The board has also attacked the separation of church and state more directly. When one Democratic board member proposed a standard that would have allowed students to “examine the reasons the Founding Fathers protected religious freedom in America by barring government from promoting or disfavoring any particular religion over all others,” a Republican member argued that the “founders didn’t intend for separation of church and state in America,” exclaiming that the statement was “not historically accurate.” The board voted down the standard. The fact that these kinds of assaults on freethinking can occur in contemporary America—where both freedom of speech and separation between church and state have legal protection—is a testament to just how insidious religious censorship can be.

In responding to such an assault on truth in education, I am reminded that science remains one of the best means to gather unbiased information. It allows us to test ideas that seem accurate, but that may not be, and to move on from faulty assumptions. Moreover, it allows us to be skeptical of our own beliefs. It thus provides an indispensable service to humanity, particularly in light of all the myriad of assumptions that we humans may make based on what feels emotionally intuitive to us. Science allows us to see and acknowledge the evolved design of our brains and to understand how this very design—stunning as it is—leaves our emotions, thoughts, and behaviors so prone to bias.

Despite vilification by an impressively large and economically powerful group of conservative Christians in America, evolutionary science is particularly useful because it can provide unique insight into the ultimate causes of human behavior—especially that which generates human suffering, like religiously motivated violence. At times, evolutionary science may seem off-putting for precisely this reason—because it forces us to acknowledge that we are under certain circumstances predisposed to do terrible things to one another. Some may fear that such an admission diminishes their freedom of choice. But we are not bound to our evolutionary designs; we have the capacity to outsmart them. Our use of contraception is an example often cited by evolutionary scholars, a case in which we have severed the link between our evolved design (to reproduce) and our own desires (to have sex). Wearing eyeglasses or using sunscreen are other examples of our refusal to abide by the genes Mother Nature has dealt us.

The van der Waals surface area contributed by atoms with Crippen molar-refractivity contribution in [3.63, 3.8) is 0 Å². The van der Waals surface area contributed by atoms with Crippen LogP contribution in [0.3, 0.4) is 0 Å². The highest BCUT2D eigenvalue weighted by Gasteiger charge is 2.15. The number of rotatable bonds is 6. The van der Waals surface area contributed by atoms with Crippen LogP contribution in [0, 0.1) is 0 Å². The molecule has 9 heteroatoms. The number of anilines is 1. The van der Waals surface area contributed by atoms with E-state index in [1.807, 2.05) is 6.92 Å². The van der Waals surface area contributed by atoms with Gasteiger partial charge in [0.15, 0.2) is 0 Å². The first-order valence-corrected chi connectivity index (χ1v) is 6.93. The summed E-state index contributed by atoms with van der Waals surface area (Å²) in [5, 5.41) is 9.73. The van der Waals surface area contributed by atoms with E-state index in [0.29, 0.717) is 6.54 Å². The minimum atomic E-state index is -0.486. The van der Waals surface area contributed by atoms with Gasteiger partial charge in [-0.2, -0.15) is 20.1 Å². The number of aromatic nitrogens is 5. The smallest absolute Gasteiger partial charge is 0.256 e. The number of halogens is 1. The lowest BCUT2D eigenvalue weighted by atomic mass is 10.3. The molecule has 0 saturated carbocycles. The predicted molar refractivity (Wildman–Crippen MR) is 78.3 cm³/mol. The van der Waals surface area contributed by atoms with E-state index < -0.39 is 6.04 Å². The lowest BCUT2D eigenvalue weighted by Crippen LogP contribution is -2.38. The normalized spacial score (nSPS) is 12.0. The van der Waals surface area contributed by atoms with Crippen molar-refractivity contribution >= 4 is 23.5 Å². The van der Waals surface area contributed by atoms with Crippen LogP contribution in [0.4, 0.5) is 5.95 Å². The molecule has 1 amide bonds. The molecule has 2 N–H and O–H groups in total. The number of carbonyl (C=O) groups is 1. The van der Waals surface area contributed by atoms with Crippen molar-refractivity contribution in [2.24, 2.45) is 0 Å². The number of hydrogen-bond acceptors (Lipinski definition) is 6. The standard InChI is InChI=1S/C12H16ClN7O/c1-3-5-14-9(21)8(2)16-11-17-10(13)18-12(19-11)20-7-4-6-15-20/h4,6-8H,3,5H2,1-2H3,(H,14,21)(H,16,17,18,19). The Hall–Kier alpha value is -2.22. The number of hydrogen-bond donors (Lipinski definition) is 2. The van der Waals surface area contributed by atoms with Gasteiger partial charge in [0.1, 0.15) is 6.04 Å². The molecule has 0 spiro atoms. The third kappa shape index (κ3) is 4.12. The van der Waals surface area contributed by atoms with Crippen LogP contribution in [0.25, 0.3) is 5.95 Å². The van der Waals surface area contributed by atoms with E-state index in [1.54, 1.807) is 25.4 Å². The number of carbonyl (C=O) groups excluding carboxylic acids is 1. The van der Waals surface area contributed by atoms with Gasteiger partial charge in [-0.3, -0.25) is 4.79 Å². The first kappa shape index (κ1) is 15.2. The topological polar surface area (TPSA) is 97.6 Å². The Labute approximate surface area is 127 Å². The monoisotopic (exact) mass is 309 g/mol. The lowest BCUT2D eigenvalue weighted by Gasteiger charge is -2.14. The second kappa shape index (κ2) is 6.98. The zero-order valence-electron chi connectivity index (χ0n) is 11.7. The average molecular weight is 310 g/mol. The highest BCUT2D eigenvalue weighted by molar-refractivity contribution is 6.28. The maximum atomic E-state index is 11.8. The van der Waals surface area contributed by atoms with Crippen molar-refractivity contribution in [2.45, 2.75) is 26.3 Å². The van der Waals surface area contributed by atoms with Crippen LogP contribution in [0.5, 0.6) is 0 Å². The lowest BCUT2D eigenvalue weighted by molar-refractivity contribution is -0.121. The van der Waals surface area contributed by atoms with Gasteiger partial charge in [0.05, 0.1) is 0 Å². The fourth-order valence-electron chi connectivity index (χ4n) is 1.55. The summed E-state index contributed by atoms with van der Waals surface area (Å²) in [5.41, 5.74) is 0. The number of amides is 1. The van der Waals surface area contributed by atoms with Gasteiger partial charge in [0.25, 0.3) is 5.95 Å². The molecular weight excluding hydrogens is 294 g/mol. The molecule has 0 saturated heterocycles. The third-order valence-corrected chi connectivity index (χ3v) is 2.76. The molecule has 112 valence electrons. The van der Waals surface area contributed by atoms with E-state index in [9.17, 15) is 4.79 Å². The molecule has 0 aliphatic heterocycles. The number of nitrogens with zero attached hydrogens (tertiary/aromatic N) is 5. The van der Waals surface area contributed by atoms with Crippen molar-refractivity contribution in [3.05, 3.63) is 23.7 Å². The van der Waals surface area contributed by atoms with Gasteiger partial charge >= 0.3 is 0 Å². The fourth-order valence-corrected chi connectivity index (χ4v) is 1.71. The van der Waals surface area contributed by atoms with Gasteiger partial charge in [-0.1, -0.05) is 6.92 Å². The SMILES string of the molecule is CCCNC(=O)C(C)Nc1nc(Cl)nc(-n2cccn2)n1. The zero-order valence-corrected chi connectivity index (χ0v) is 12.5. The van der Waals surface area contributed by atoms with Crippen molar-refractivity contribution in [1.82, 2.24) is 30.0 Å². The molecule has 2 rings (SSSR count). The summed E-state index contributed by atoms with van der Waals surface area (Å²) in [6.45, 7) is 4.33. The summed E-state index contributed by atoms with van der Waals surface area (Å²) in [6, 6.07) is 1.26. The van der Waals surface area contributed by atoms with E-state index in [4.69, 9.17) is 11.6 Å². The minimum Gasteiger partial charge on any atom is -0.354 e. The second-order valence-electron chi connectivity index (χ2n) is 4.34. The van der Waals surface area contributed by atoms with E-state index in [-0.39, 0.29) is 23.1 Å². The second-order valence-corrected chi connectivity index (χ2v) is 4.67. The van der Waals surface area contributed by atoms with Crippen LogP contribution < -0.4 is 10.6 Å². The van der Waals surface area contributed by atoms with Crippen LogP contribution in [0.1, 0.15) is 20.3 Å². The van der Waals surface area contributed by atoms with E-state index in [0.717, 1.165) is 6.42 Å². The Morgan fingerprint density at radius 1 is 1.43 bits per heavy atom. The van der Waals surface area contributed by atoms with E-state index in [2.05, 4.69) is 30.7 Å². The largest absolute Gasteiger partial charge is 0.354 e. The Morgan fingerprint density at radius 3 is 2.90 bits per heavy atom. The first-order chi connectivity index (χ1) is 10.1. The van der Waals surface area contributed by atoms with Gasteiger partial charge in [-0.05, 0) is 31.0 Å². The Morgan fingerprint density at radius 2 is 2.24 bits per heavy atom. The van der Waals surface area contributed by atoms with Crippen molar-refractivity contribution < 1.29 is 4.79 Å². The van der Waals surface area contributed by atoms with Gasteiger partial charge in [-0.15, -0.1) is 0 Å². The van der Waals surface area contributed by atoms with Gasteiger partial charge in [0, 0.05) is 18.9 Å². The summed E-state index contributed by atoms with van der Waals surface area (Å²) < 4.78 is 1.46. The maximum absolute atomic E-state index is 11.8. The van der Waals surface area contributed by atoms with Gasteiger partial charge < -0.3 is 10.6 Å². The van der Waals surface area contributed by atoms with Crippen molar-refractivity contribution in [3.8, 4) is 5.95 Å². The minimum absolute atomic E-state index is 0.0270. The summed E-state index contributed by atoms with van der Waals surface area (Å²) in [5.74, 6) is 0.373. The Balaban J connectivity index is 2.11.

The beauty of evolutionary science is that it has the potential to help expand our existing freedoms. When we begin to understand our unconscious evolutionary predispositions, we may begin to make more rational and humane choices, such as not responding to our destructive impulses, including those imbedded in religious dogma—for instance, scriptures that paint outsiders as inherently immoral, dangerous, or evil. In an environment where evolutionary science is censored by religious powers, the ability for evolutionary knowledge to contribute to a more reflective, more compassionate social dialogue is cut off at the knees. But it can support the nurturance of a more adaptable, humane set of beliefs if allowed a voice in the conversation about who we are. The more we understand about how and why we humans have the tendency to behave the way we do, the greater our potential will be for moving beyond our current limitations.

Strong (and protected) scientific education is not as widely accessible as it should be, nor is training in analytic and critical thinking encouraged in many education systems around the world. And yet it is precisely this kind of critical thinking—this urge to question everything, including why the sky is blue and why God is typically an omnipotent man whose will must be appeased—that will support our continued spiritual and social evolution.

The first principle of education should be to question one’s own knowledge and understanding and to strive for impartiality. Here, religious ethics can learn much from scientific ethics. Because science is an impartial tool, scientists (if practicing correctly) strive to follow the dictates of impartiality as closely as possible so as not to contaminate the scientific process with personal bias. It should go without saying that humans can import bias into any endeavor, which scientists acknowledge by their very practice of science; but science has more methods to resist being coopted than most ways of knowing. Conversely, religions are generally very poor at impartiality, owing largely to the fact that dominant men have created gods in their own image and in doing so have made them infallible. By now we should appreciate the danger that such stances pose. To abide by doctrines that cannot be questioned, against which opposing evidence cannot be posed, is to make oneself exquisitely vulnerable to despotic behavior. But science rests on the notion of falsifiability—making assertions that, if false, can be revealed to be false by a particular observation or experiment—in essence, requiring the ability to question. Falsifiability, then, presents great contrast to infallibility. And while still susceptible to the weaknesses of the people who practice it, science starts off with a modicum of humility purposefully built in.